This article is for investors who would like to improve their understanding of price to earnings ratios (P/E ratios). We'll show how you can use United Community Banks, Inc.'s (NASDAQ:UCBI) P/E ratio to inform your assessment of the investment opportunity. Looking at earnings over the last twelve months, United Community Banks has a P/E ratio of 12.73. In other words, at today's prices, investors are paying $12.73 for every $1 in prior year profit.
How Do I Calculate A Price To Earnings Ratio?
The formula for P/E is:
Price to Earnings Ratio = Price per Share ÷ Earnings per Share (EPS)
Or for United Community Banks:
P/E of 12.73 = $26.35 ÷ $2.07 (Based on the trailing twelve months to December 2018.)
Is A High Price-to-Earnings Ratio Good?
A higher P/E ratio implies that investors pay a higher price for the earning power of the business. That isn't a good or a bad thing on its own, but a high P/E means that buyers have a higher opinion of the business's prospects, relative to stocks with a lower P/E.
How Growth Rates Impact P/E Ratios
Earnings growth rates have a big influence on P/E ratios. Earnings growth means that in the future the 'E' will be higher. That means even if the current P/E is high, it will reduce over time if the share price stays flat. Then, a lower P/E should attract more buyers, pushing the share price up.
United Community Banks's earnings made like a rocket, taking off 125% last year. And earnings per share have improved by 24% annually, over the last three years. So you might say it really deserves to have an above-average P/E ratio. Unfortunately, earnings per share are down 14% a year, over 5 years.
Does United Community Banks Have A Relatively High Or Low P/E For Its Industry?
We can get an indication of market expectations by looking at the P/E ratio. The image below shows that United Community Banks has a P/E ratio that is roughly in line with the banks industry average (12.9).
Its P/E ratio suggests that United Community Banks shareholders think that in the future it will perform about the same as other companies in its industry classification. So if United Community Banks actually outperforms its peers going forward, that should be a positive for the share price. Checking factors such as the tenure of the board and management could help you form your own view on if that will happen.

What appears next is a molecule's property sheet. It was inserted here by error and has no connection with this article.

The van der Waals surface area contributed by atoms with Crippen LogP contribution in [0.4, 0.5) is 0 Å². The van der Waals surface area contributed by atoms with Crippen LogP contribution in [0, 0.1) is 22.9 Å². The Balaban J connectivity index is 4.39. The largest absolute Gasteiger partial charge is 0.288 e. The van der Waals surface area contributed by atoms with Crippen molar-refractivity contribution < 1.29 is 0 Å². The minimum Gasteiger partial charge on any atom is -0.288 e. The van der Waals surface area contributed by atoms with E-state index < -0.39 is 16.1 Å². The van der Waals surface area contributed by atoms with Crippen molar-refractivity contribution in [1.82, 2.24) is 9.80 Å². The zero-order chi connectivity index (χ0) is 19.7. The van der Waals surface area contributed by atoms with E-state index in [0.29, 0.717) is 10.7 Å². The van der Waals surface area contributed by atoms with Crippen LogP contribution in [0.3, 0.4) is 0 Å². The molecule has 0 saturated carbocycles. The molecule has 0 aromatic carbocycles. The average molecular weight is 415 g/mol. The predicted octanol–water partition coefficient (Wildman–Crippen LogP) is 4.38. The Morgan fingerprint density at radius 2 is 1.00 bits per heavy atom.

Remember: P/E Ratios Don't Consider The Balance Sheet
It's important to note that the P/E ratio considers the market capitalization, not the enterprise value. In other words, it does not consider any debt or cash that the company may have on the balance sheet. Theoretically, a business can improve its earnings (and produce a lower P/E in the future) by investing in growth. That means taking on debt (or spending its cash).
Such expenditure might be good or bad, in the long term, but the point here is that the balance sheet is not reflected by this ratio.
Is Debt Impacting United Community Banks's P/E?
United Community Banks has net debt worth just 5.2% of its market capitalization. The market might award it a higher P/E ratio if it had net cash, but its unlikely this low level of net borrowing is having a big impact on the P/E multiple.
The Verdict On United Community Banks's P/E Ratio
United Community Banks trades on a P/E ratio of 12.7, which is below the US market average of 18. The company does have a little debt, and EPS growth was good last year. If it continues to grow, then the current low P/E may prove to be unjustified.
When the market is wrong about a stock, it gives savvy investors an opportunity. If it is underestimating a company, investors can make money by buying and holding the shares until the market corrects itself. So this free report on the analyst consensus forecasts could help you make a master move on this stock.
Of course you might be able to find a better stock than United Community Banks. So you may wish to see this free collection of other companies that have grown earnings strongly.
We aim to bring you long-term focused research analysis driven by fundamental data. Note that our analysis may not factor in the latest price-sensitive company announcements or qualitative material.
If you spot an error that warrants correction, please contact the editor at firstname.lastname@example.org. This article by Simply Wall St is general in nature. It does not constitute a recommendation to buy or sell any stock, and does not take account of your objectives, or your financial situation. Simply Wall St has no position in the stocks mentioned. Thank you for reading.